|Publication number||US6151400 A|
|Application number||US 08/817,686|
|Publication date||Nov 21, 2000|
|Filing date||Oct 24, 1995|
|Priority date||Oct 24, 1994|
|Also published as||CA2203395A1, CA2203395C, DE69527300D1, DE69527300T2, EP0787383A1, EP0787383A4, EP0787383B1, WO1996013096A1|
|Publication number||08817686, 817686, PCT/1995/703, PCT/AU/1995/000703, PCT/AU/1995/00703, PCT/AU/95/000703, PCT/AU/95/00703, PCT/AU1995/000703, PCT/AU1995/00703, PCT/AU1995000703, PCT/AU199500703, PCT/AU95/000703, PCT/AU95/00703, PCT/AU95000703, PCT/AU9500703, US 6151400 A, US 6151400A, US-A-6151400, US6151400 A, US6151400A|
|Original Assignee||Cochlear Limited|
|Export Citation||BiBTeX, EndNote, RefMan|
|Patent Citations (13), Non-Patent Citations (4), Referenced by (80), Classifications (24), Legal Events (4)|
|External Links: USPTO, USPTO Assignment, Espacenet|
The present invention relates to automatic gain control (AGC) systems for auditory prostheses and hearing aids, particularly but not exclusively for cochlear prostheses.
In devices involving the amplification of sound, or the provision of electrical stimuli so as to produce a sound percept, it is necessary to utilise an AGC system. This adjusts the gain utilised in an amplifier, so as to take account of the prevailing sound level in the vicinity. The use of a simple AGC which, say, always adjusts to a predefined level can give rise to difficulties where no meaningful sound is currently being produced--in this case, background noise may be amplified so as to become intrusive. In a conventional system with no manual gain control, this background noise will be amplified so as to have an average level equivalent to that of the sounds of interest, such as speech. This is clearly unsatisfactory for the user.
In most practical systems, a sensitivity or input gain control is provided to allow the maximum AGC gain to be varied by the user to an appropriate level. Patients will generally adjust this to a position which maximises the perceived signal to noise ratio. This will generally be where the AGC is just on the point of operating when another person is speaking to them. A higher setting than this means that the background noise level is raised by the AGC in the absence of speech whilst the signal amplitude is lowered when speech is present. This has the adverse effect that the background noise level appears to be higher, and will tend to influence adversely speech discrimination, as the signal amplitude information is compressed. If, on the other hand, the gain is set too low, the AGC will not operate at all and the signal may well be too soft to allow for good speech discrimination by the user.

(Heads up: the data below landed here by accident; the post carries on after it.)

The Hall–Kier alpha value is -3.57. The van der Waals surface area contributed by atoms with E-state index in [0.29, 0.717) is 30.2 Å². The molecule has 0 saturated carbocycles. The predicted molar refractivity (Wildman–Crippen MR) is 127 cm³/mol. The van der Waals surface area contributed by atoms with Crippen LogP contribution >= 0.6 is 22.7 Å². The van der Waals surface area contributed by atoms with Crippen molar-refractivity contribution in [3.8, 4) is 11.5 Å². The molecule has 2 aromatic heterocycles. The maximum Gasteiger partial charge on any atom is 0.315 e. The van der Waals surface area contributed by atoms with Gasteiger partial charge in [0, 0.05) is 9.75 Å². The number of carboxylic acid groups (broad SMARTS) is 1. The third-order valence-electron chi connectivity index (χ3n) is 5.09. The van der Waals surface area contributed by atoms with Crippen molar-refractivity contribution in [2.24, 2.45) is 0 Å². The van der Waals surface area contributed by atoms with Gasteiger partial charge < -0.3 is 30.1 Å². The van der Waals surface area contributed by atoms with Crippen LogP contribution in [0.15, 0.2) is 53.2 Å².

Notwithstanding these difficulties, AGC is generally provided, as when the user himself speaks, the signal perceived by the microphone will be substantially louder than when another person speaks. Further, the person speaking may raise his or her voice. Without an AGC, either of these cases leads to limiting and distortion of the signal and corresponding degradation of output from the signal processor.
A further difficulty arises when a user moves from a quiet situation to a noisier one. In this situation, the noise floor is higher and the conversation louder. The AGC operates when other people and the user are speaking and the perceived signal to noise ratio is worse than the actual ratio because during speech the gain is lower than in the breaks. In this case, it would be advantageous to lower the sensitivity.
U.S. Pat. No. 4,718,099 to Hotvet discloses an AGC arrangement in which if an input signal exceeds a predetermined maximum, then a fast attack response acts to reduce gain. A variable release period is used. However, there is no disclosure of establishing a noise floor for the arrangement--an averaging arrangement is used. Another arrangement using a noise averaging and variable attack time approach is disclosed in U.S. Pat. No. 5,144,675 to Killion et al. Other disclosures use a combination of long and short term averaging, and a difference amplifier--for example U.S. Pat. No. 4,996,712 to Lawrence et al, and Australian patent application No 17099/88 by Hughes Aircraft Company.
It is an object of the present invention to provide an improved AGC system for hearing aids and auditory prostheses such that the sensitivity of the system responds better to the prevailing sound environment than previous devices.
According to one aspect, the present invention provides an automatic gain control system for an auditory system, comprising a controlled amplifier, characterised in that the maximum gain of the amplifier is varied in accordance with the prevailing noise floor.
Preferably, the output of the controlled amplifier is controlled using means for determining the average output noise floor, which is compared to a predetermined breakpoint. If the noise floor is above the breakpoint, the gain is slowly reduced--if it is below, the gain is slowly increased.
This arrangement is suitably employed in a hearing aid, cochlear prosthesis or other auditory prosthesis.
The advantage of this arrangement is that if the user moves into a noisier environment, the noise level will be reduced overall with a relatively slow response time, so that, for example, the AGC will not boost the gain up during breaks between speech so as to make the noise level louder than necessary.
The present invention will be described in more detail with reference to the accompanying figures, in which:
FIG. 1 which shows a schematic illustration of one implementation of the present invention;
FIG. 2 illustrates schematically an implementation of the envelope detector;
FIG. 3 illustrates schematically an implementation of the minimum detector;